Counties, cities, and towns that are required to fully plan under the Growth Management Act (GMA) may impose an additional REET on each sale of real property that may not exceed 0.25 percent of the selling price (REET II). Counties, cities, and towns that have opted, but are not required to fully plan under the GMA, may impose REET II with voter approval. With some exceptions, revenues generated from REET II may only be used for financing capital projects specified in the capital facilities element of a comprehensive plan adopted under the GMA. Furthermore, revenue from REET II may not supplant other funds reasonably available for these capital projects.
Washington imposes a separate and distinct use tax on the use of natural gas or manufactured gas. This tax is referred to as the brokered natural gas (BNG) use tax. Cities may impose a local version of the BNG use tax. The purpose of BNG use taxes is to eliminate differential tax treatment for natural gas purchased from gas companies, which is subject to state and local utility taxes, and gas purchased directly from producers by large, commercial users, which is not subject to utility taxes. The BNG use tax rates are identical to state and local utility tax rates. On May 20, 2008, Division II of the Washington Court of Appeals rendered a decision addressing the location where natural gas is first used for the purposes of imposing BNG use taxes. The appellant in the case, G-P Gypsum Corporation (Gypsum), consumed natural gas during the process of manufacturing wallboard in Tacoma. Gypsum purchased the natural gas near both Sumas and Sumner. The City of Tacoma imposed a local BNG use tax. The city argued that while Gypsum took control of the gas at a location outside the city, Gypsum first "used" the gas inside the city. The court held that, for purposes of the local use tax on BNG, the place of first use is where the taxpayer initially exercises dominion and control over the gas and not the location where it is burned or stored by the taxpayer.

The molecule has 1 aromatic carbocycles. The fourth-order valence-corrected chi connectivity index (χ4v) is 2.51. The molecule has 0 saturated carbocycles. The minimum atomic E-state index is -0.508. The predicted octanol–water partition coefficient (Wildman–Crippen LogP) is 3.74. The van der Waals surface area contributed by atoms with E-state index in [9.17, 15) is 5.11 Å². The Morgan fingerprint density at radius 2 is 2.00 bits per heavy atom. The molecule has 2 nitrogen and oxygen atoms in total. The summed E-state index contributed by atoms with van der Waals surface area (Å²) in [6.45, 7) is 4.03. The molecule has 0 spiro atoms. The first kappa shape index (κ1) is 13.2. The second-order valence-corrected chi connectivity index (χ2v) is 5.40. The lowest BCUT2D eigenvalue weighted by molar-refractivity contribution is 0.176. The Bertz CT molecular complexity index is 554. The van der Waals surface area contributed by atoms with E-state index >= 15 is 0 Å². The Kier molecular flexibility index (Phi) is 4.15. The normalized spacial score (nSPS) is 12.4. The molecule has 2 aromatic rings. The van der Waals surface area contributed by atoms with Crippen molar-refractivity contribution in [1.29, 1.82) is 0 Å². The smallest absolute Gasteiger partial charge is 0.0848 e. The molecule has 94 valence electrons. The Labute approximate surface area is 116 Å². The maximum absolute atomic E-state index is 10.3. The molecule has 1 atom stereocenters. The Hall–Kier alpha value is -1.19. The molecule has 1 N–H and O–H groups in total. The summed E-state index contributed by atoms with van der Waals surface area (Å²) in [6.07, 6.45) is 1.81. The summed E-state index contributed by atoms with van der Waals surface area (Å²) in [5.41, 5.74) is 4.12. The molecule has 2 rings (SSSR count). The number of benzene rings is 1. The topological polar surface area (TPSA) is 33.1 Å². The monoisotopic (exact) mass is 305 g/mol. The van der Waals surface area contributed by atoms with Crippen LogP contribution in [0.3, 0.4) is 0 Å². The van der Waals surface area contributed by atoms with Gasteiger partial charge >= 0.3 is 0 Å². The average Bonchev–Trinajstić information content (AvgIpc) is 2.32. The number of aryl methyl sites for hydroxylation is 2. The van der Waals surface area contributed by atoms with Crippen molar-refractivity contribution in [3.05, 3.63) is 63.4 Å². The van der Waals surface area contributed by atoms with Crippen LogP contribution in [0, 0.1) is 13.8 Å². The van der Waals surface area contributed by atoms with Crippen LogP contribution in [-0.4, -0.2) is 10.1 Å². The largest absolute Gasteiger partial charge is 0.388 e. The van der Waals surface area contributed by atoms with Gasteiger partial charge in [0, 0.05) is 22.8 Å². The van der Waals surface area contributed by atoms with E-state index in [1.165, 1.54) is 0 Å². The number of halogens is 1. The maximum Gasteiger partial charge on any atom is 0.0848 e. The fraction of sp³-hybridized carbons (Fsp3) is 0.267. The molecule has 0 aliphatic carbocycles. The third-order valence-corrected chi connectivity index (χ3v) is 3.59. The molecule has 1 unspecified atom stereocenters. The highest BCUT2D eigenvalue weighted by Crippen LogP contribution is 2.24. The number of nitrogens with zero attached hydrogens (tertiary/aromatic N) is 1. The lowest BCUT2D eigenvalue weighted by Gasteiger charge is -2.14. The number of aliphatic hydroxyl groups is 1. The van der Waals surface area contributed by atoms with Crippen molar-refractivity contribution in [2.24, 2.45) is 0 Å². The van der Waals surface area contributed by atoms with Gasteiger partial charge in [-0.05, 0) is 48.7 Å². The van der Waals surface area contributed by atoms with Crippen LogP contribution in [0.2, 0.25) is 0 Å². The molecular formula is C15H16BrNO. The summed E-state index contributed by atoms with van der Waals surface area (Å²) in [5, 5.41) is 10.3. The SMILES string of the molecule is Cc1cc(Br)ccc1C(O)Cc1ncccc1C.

Counties, cities, and towns are authorized to impose a tax on gambling activities. Tax rates vary depending upon the type of activity. State law requires any jurisdiction imposing a gambling tax to use the revenue primarily for local gambling enforcement programs.
A "hotel-motel" tax is a special sales tax on lodging rentals by hotels, motels, rooming houses, private campgrounds, RV parks, and similar facilities. A local option hotel-motel tax was first authorized in 1967 for King County to build the Kingdome. The rate was 2 percent, but the tax was credited against the regular state sales tax which is imposed on lodging charges. Therefore, the total amount of tax paid by the consumer was not increased as a result of this tax. Authority to impose a hotel-motel tax was broadened, first in 1970 to include the cities of Tacoma and Spokane, and then in 1973 to include all municipalities (counties, cities, and towns) except some in King and Yakima counties. Thirty-seven counties and 144 cities impose the tax. Generally, hotel-motel taxes must be used solely for the purpose of tourism promotion, acquisition of tourism-related facilities, or operation of tourism-related facilities. King County is a major exception where a number of different uses are allowed.
Summary of Substitute Bill:
Counties are allowed to impose the public safety sales and use tax without voter approval until January 1, 2015. If a county has not received voter approval to impose the tax, the county must obtain voter approval to continue imposing the tax on and after January 1, 2015.